Sunday, July 24, 2022

Is a tape measure a constant force spring?

I recently came across a video of tape measures "racing" along a board of wood as they retract. Who doesn't love extending the tape as far as you can and recklessly letting it fly in? It obviously accelerates dramatically. Like any physics-minded person I got to wondering if the force is constant. How might we assess?

I'm home for the summer, a summer I desperately needed, and away from some of my usual tools. No probeware. No students to help. First I put a small bucket with a handle on a food scale from our kitchen. I extended the tape measure and used it to pull up on the scale. The force was somewhat constant, but not as steady as I would like. A force probe would have been handy to average many data points and see the force graphically.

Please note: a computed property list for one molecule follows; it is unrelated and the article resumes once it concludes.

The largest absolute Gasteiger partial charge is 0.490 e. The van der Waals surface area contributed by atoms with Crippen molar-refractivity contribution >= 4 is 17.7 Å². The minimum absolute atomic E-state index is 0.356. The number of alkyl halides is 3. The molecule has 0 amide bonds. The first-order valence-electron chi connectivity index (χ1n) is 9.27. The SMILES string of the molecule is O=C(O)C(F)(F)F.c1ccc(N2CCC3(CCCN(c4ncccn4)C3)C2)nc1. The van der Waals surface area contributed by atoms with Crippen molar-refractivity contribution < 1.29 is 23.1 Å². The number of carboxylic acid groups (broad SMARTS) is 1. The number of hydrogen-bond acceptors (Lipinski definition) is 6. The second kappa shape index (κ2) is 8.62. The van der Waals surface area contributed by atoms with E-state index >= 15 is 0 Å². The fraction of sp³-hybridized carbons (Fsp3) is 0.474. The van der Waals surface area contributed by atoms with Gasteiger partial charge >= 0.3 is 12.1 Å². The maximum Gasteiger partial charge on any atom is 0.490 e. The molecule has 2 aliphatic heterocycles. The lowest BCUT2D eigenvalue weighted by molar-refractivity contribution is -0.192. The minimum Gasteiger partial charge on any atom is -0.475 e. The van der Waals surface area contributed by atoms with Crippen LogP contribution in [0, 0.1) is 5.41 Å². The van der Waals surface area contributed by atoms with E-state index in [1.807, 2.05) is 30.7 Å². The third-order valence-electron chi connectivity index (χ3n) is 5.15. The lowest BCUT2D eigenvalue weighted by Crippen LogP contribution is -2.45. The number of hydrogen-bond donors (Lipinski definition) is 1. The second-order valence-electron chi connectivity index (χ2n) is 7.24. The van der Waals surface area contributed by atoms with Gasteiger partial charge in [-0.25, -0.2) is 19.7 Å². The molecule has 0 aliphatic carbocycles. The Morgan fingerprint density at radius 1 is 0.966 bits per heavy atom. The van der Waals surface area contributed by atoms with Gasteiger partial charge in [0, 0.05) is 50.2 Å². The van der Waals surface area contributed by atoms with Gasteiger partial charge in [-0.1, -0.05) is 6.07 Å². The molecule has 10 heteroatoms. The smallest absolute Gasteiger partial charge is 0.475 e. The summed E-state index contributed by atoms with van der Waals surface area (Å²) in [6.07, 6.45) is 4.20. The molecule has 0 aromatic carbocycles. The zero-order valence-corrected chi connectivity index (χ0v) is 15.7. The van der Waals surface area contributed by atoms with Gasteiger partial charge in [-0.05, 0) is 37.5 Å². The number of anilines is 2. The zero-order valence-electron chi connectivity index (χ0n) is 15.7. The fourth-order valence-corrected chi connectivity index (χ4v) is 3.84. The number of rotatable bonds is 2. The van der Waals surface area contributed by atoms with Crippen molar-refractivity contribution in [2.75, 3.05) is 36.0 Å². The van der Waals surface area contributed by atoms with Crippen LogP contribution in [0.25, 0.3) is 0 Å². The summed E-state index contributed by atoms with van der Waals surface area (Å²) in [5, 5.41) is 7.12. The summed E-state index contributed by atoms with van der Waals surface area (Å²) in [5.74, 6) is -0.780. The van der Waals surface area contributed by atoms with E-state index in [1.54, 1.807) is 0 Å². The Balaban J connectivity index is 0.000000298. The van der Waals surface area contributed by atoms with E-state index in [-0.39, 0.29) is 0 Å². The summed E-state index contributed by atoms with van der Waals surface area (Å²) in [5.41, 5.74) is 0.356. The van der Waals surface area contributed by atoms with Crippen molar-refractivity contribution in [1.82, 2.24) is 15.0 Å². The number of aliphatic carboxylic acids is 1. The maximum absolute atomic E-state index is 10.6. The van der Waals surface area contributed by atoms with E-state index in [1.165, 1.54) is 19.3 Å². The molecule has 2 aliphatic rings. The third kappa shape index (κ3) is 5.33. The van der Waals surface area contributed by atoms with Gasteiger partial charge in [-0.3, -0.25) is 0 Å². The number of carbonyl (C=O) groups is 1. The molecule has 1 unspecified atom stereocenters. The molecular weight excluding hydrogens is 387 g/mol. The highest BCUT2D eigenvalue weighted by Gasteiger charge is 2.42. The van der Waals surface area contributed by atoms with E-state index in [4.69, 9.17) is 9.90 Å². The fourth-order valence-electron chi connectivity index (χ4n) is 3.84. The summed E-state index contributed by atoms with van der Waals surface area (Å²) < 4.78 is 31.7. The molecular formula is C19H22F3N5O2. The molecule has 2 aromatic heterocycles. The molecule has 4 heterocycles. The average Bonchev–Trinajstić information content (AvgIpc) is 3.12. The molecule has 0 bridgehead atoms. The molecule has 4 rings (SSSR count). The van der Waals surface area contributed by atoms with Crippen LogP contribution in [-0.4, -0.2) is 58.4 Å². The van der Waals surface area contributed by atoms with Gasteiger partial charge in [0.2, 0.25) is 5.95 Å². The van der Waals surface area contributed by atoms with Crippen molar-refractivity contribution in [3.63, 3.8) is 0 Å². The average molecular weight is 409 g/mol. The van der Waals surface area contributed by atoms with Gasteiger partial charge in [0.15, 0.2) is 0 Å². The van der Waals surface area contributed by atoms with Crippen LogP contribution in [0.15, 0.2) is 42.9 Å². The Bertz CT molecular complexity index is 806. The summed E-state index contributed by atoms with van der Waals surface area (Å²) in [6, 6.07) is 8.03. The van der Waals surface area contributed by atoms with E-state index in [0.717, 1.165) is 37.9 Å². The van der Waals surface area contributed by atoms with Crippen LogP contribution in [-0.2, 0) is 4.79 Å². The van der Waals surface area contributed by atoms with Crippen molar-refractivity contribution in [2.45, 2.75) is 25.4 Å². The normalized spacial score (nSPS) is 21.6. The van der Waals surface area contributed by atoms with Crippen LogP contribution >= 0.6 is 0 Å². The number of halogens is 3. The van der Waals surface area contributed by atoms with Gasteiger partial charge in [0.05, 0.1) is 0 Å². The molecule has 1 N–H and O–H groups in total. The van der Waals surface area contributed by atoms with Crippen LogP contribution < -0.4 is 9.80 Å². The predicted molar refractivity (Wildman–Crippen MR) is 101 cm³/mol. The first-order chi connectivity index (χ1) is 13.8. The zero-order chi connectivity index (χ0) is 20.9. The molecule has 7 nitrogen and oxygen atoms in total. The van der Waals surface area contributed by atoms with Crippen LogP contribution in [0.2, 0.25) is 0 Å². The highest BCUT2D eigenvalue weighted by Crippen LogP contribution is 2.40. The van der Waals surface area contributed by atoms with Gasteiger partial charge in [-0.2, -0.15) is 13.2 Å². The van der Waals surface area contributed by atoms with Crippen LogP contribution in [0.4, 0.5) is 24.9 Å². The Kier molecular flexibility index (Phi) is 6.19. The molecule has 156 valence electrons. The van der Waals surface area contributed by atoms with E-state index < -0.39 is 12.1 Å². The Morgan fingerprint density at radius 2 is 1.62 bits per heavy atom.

Perhaps it would be simpler to measure acceleration, rather than measuring force directly. We could replicate the original video. But what about friction? I've also noticed that tape measures sometimes stick when used in this position. What if we pulled a cart of known mass and analyzed the video? The toy cars at my disposal were all too light—or had too much friction—to provide a motion that was slow enough and consistent enough to satisfyingly measure with the tools on hand.

But there it was staring me in the face: the air hockey table. I put the tape measure on its side, so that the weight of the extended tape doesn't cause it to rub as much against the tape (tape retracts more smoothly). Lego base plate floats beautifully on table. A few Lego bricks are placed on one end of the plate to hold the hook of the tape measure during retraction.